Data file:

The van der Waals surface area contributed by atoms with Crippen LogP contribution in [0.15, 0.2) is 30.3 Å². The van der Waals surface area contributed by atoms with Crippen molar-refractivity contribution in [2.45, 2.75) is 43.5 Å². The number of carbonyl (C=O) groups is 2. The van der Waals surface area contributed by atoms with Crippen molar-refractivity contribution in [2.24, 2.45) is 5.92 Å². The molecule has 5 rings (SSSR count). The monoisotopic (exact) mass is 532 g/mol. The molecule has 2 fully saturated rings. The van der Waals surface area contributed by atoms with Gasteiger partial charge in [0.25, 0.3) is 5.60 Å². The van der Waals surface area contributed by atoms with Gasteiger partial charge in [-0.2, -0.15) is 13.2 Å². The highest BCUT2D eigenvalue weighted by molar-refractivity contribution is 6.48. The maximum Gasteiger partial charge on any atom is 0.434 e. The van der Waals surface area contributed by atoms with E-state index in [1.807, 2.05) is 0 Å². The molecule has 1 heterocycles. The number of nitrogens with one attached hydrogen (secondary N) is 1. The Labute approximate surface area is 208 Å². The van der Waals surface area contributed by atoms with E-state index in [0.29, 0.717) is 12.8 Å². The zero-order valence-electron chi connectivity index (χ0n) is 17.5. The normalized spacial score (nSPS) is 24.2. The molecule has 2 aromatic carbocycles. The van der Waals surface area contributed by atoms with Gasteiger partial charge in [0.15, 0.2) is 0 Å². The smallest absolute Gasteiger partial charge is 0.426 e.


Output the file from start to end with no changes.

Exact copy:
The van der Waals surface area contributed by atoms with Crippen LogP contribution in [0.15, 0.2) is 30.3 Å². The van der Waals surface area contributed by atoms with Crippen molar-refractivity contribution in [2.45, 2.75) is 43.5 Å². The number of carbonyl (C=O) groups is 2. The van der Waals surface area contributed by atoms with Crippen molar-refractivity contribution in [2.24, 2.45) is 5.92 Å². The molecule has 5 rings (SSSR count). The monoisotopic (exact) mass is 532 g/mol. The molecule has 2 fully saturated rings. The van der Waals surface area contributed by atoms with Gasteiger partial charge in [0.25, 0.3) is 5.60 Å². The van der Waals surface area contributed by atoms with Gasteiger partial charge in [-0.2, -0.15) is 13.2 Å². The highest BCUT2D eigenvalue weighted by molar-refractivity contribution is 6.48. The maximum Gasteiger partial charge on any atom is 0.434 e. The van der Waals surface area contributed by atoms with E-state index in [1.807, 2.05) is 0 Å². The molecule has 1 heterocycles. The number of nitrogens with one attached hydrogen (secondary N) is 1. The Labute approximate surface area is 208 Å². The van der Waals surface area contributed by atoms with E-state index in [0.29, 0.717) is 12.8 Å². The zero-order valence-electron chi connectivity index (χ0n) is 17.5. The normalized spacial score (nSPS) is 24.2. The molecule has 2 aromatic carbocycles. The van der Waals surface area contributed by atoms with Gasteiger partial charge in [0.15, 0.2) is 0 Å². The smallest absolute Gasteiger partial charge is 0.426 e.